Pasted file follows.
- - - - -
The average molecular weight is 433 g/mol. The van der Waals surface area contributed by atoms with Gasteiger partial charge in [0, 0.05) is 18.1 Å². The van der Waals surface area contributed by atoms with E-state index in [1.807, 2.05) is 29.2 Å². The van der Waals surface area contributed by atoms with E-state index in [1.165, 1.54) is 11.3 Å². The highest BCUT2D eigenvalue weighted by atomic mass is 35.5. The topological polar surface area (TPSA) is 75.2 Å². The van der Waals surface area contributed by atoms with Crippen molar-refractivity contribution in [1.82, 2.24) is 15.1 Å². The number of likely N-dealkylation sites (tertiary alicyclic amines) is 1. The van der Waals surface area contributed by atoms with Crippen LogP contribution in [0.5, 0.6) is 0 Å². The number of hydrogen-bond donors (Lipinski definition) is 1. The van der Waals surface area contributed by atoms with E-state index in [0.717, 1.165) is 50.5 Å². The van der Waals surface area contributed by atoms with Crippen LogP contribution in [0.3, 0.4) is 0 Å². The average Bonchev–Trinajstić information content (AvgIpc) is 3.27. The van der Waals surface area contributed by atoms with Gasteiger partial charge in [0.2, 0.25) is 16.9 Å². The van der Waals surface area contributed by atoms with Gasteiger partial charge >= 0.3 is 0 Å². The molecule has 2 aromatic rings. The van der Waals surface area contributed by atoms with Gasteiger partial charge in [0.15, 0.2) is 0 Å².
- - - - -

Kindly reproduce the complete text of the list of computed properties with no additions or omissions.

The average molecular weight is 433 g/mol. The van der Waals surface area contributed by atoms with Gasteiger partial charge in [0, 0.05) is 18.1 Å². The van der Waals surface area contributed by atoms with E-state index in [1.807, 2.05) is 29.2 Å². The van der Waals surface area contributed by atoms with E-state index in [1.165, 1.54) is 11.3 Å². The highest BCUT2D eigenvalue weighted by atomic mass is 35.5. The topological polar surface area (TPSA) is 75.2 Å². The van der Waals surface area contributed by atoms with Crippen molar-refractivity contribution in [1.82, 2.24) is 15.1 Å². The number of likely N-dealkylation sites (tertiary alicyclic amines) is 1. The van der Waals surface area contributed by atoms with Crippen LogP contribution in [0.5, 0.6) is 0 Å². The number of hydrogen-bond donors (Lipinski definition) is 1. The van der Waals surface area contributed by atoms with E-state index in [0.717, 1.165) is 50.5 Å². The van der Waals surface area contributed by atoms with Crippen LogP contribution in [0.3, 0.4) is 0 Å². The average Bonchev–Trinajstić information content (AvgIpc) is 3.27. The van der Waals surface area contributed by atoms with Gasteiger partial charge in [0.2, 0.25) is 16.9 Å². The van der Waals surface area contributed by atoms with Gasteiger partial charge >= 0.3 is 0 Å². The molecule has 2 aromatic rings. The van der Waals surface area contributed by atoms with Gasteiger partial charge in [0.15, 0.2) is 0 Å².